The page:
Dr. Duane Dobbert, a criminal forensics studies professor, presented his “School Bus Drivers: The 1st Line of Defense Against Child Sexual Predators” program at the West Virginia Association of Pupil Transportation State School Transportation Conference in July.
SNOWSHOE, W.Va. — In late July, more than 300 pupil transporters convened here for the West Virginia Association for Pupil Transportation's annual conference.
Among the presenters during the event was Dr. Duane Dobbert, a criminal forensics studies professor at Florida Gulf Coast University in Fort Myers, and a fellow of the American College of Forensic Examiners. Dobbert spoke to nearly 100 transportation administrators about his “School Bus Drivers: The 1st Line of Defense Against Child Sexual Predators” program.
Dobbert developed the program in 2004 after learning from a colleague about the abduction of a 6-year-old girl in a northeastern state.
“I’m a 41-year forensic psychologist, and I’ve worked with law enforcement and prosecution for the most serious cases. The ones that disturbed me the most were those that involved the abduction, sexual assault and death of children,” Dobbert told SBF. “That was the straw that broke the camel’s back. I thought, ‘I can’t see any more dead children — I need to wake up the world.’”
In the program, Dobbert explains the difference between a sexual predator and a sex offender. A sex offender is someone who violates a criminal sexual conduct law, whereas a sexual predator is someone who engages in forcible, nonconsensual sexual activity.
Sexual predators are afflicted with sexual disorders, or paraphilias. Two common paraphilias involving children are pedophilia and hebephilia. A pedophile is someone who is intensely sexually aroused by prepubescent children. A hebephile is someone who is sexually aroused by children who have arrived at puberty.
“I talk about how a person becomes a pedophile or a hebephile so that trainees begin to understand the nature of these people. If you don’t understand these people, you can’t identify them and stop them. Then I show them how these sexual predators have a fantasy love group, they go to where these groups are, they identify a fantasy love child and then they begin a stalking process until they establish an elaborate form of contact,” Dobbert explained.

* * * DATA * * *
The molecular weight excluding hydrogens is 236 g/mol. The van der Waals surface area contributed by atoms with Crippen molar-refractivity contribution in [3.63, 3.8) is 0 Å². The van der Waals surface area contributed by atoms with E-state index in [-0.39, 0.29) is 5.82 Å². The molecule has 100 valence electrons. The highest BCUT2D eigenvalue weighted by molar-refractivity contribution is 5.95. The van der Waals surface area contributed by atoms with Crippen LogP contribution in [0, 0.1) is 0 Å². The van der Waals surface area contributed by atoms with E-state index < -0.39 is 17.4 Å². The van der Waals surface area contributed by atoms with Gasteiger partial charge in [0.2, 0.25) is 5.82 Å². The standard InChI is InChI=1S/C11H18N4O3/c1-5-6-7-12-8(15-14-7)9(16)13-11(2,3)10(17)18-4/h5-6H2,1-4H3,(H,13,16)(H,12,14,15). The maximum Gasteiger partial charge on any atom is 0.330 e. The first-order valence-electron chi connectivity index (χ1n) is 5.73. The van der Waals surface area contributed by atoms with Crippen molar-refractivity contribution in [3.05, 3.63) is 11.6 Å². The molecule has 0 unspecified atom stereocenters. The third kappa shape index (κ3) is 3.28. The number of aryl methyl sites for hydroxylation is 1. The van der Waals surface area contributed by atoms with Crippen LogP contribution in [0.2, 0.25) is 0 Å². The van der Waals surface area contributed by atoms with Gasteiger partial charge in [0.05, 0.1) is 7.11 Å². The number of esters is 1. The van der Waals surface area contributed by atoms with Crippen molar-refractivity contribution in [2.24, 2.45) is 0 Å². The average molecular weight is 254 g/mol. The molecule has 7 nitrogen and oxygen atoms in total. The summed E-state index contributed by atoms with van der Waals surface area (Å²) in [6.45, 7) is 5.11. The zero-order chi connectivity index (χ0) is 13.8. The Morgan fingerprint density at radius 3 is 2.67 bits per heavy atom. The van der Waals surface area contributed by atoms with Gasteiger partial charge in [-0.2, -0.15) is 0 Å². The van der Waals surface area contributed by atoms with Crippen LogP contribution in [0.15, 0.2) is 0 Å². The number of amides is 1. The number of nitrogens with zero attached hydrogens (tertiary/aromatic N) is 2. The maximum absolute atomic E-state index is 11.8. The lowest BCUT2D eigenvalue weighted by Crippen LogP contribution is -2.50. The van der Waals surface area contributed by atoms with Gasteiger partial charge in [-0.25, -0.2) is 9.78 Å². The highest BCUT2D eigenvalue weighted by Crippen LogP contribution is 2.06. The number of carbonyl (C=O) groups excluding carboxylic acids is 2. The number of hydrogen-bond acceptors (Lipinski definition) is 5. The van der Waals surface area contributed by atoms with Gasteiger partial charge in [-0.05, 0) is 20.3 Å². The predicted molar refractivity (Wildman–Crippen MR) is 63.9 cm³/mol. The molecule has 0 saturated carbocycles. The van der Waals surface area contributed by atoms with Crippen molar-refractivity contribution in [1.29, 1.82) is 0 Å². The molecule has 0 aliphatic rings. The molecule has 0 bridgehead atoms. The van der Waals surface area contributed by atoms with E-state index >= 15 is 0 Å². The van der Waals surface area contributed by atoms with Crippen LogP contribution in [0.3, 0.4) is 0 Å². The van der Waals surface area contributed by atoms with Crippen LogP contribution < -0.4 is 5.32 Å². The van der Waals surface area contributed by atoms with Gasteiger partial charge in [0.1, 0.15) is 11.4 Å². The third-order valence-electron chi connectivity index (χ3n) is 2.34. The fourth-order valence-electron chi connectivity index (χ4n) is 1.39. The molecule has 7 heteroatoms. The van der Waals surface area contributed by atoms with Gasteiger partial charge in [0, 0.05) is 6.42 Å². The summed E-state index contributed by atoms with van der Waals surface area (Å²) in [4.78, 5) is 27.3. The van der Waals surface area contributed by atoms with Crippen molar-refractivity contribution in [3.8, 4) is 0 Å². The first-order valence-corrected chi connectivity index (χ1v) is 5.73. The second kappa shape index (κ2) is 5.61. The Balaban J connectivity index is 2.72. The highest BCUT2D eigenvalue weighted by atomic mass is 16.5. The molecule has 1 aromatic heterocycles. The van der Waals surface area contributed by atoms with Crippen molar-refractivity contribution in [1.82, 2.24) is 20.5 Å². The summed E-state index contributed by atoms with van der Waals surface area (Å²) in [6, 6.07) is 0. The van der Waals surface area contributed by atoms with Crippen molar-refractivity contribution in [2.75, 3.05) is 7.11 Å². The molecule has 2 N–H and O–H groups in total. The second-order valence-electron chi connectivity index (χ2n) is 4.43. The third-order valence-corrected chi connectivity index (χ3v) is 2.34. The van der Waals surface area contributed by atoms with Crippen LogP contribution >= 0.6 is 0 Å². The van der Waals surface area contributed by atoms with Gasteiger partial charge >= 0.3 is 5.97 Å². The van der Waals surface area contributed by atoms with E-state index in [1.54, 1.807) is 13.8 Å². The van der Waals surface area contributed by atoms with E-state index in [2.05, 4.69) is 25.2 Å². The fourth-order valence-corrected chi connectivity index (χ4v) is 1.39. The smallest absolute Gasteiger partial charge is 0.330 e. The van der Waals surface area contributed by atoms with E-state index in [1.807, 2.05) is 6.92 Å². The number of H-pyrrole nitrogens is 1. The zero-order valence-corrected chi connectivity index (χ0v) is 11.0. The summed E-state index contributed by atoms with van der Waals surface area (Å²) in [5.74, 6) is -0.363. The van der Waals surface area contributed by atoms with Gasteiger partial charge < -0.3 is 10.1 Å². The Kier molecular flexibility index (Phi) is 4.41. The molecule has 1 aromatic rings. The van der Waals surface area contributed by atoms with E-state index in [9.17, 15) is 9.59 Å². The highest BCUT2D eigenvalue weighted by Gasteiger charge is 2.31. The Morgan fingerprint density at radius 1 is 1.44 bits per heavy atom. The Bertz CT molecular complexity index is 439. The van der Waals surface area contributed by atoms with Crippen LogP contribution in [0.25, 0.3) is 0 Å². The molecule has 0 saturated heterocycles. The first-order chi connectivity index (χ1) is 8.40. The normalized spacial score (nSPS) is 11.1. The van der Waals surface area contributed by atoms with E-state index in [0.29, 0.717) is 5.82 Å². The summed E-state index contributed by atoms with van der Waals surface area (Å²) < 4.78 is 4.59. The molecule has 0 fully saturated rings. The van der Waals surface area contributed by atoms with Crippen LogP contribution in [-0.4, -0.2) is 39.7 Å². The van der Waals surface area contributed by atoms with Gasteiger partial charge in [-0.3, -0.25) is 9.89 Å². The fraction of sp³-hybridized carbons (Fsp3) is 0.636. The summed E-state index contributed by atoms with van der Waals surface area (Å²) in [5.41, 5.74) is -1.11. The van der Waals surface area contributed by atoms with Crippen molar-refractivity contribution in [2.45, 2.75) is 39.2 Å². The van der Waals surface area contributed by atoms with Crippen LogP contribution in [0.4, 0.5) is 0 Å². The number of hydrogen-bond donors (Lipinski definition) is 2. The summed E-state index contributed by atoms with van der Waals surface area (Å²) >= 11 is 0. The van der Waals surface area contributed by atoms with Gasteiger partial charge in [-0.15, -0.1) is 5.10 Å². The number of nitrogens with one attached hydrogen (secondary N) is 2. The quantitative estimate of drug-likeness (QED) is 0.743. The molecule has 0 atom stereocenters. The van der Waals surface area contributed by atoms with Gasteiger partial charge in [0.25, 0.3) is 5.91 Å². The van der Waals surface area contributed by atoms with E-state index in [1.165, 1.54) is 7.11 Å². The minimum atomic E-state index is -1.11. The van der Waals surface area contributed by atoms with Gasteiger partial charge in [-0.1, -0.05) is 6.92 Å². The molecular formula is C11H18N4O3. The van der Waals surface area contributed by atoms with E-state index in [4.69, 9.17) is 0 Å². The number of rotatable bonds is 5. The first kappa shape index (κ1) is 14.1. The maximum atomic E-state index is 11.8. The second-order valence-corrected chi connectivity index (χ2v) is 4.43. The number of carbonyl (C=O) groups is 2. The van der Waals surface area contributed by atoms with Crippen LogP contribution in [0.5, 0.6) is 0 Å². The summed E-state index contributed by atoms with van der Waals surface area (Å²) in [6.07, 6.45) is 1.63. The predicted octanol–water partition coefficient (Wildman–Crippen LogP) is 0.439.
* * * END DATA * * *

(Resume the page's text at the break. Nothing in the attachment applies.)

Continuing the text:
He noted that since school bus drivers are usually familiar with students’ walking routes to and from bus stops, they should be alert at every stop for people who look suspicious. They should also be alert at schools.
“Carry a notepad and jot down the day, date, time and information pertaining to the person and his or her vehicle and turn it in to the transportation director,” Dobbert said. “Better yet, use a disposable camera to take the person’s picture. If you are particularly concerned about a situation, call your dispatcher and have him or her call law enforcement.”
Ben Shew, executive director of school transportation for the West Virginia Department of Education, told SBF that Dobbert’s presentation at the West Virginia Association for Pupil Transportation conference was well received.
“The training certainly woke up some of our transportation directors. We hear every day of kids and teens who have been abducted, so as much training as possible not only helps us in transportation, it helps in getting those people off the street,” Shew said.
Federal funding to assist operations in receiving the training may become available. In April, Dobbert was informed that Transportation Security Administration officials would like the “School Bus Drivers: The 1st Line of Defense Against Child Sexual Predators” program to become part of First Observer, and that the Department of Homeland Security would like to endorse it as a national training initiative.
“I signed the contract in May and now we’re in the process of putting the program together on the First Observer Website,” Dobbert said. “I’m really hoping that there are going to be federal dollars directed through First Observer to school districts so that they’ll be able to get the training out of federal funds.”
Shew was pleased upon learning of the Department of Homeland Security’s support for Dobbert’s program.
“Training is expensive. Anytime we get support from people like the Homeland Security folks, we’re happy because it helps us reduce our costs. In the southeast in particular, most of the states are having considerable budget restraints, so all the help that we can get at this point is not only justified, it’s needed,” he said.
Those interested in having Dobbert present his “School Bus Drivers: The 1st Line of Defense Against Child Sexual Predators” program at their operations can e-mail him at [email protected].
A two-hour DVD that mirrors the onsite presentation and comes with a workbook is available to order on Dobbert’s Website. (Note: The price has been reduced to $109.)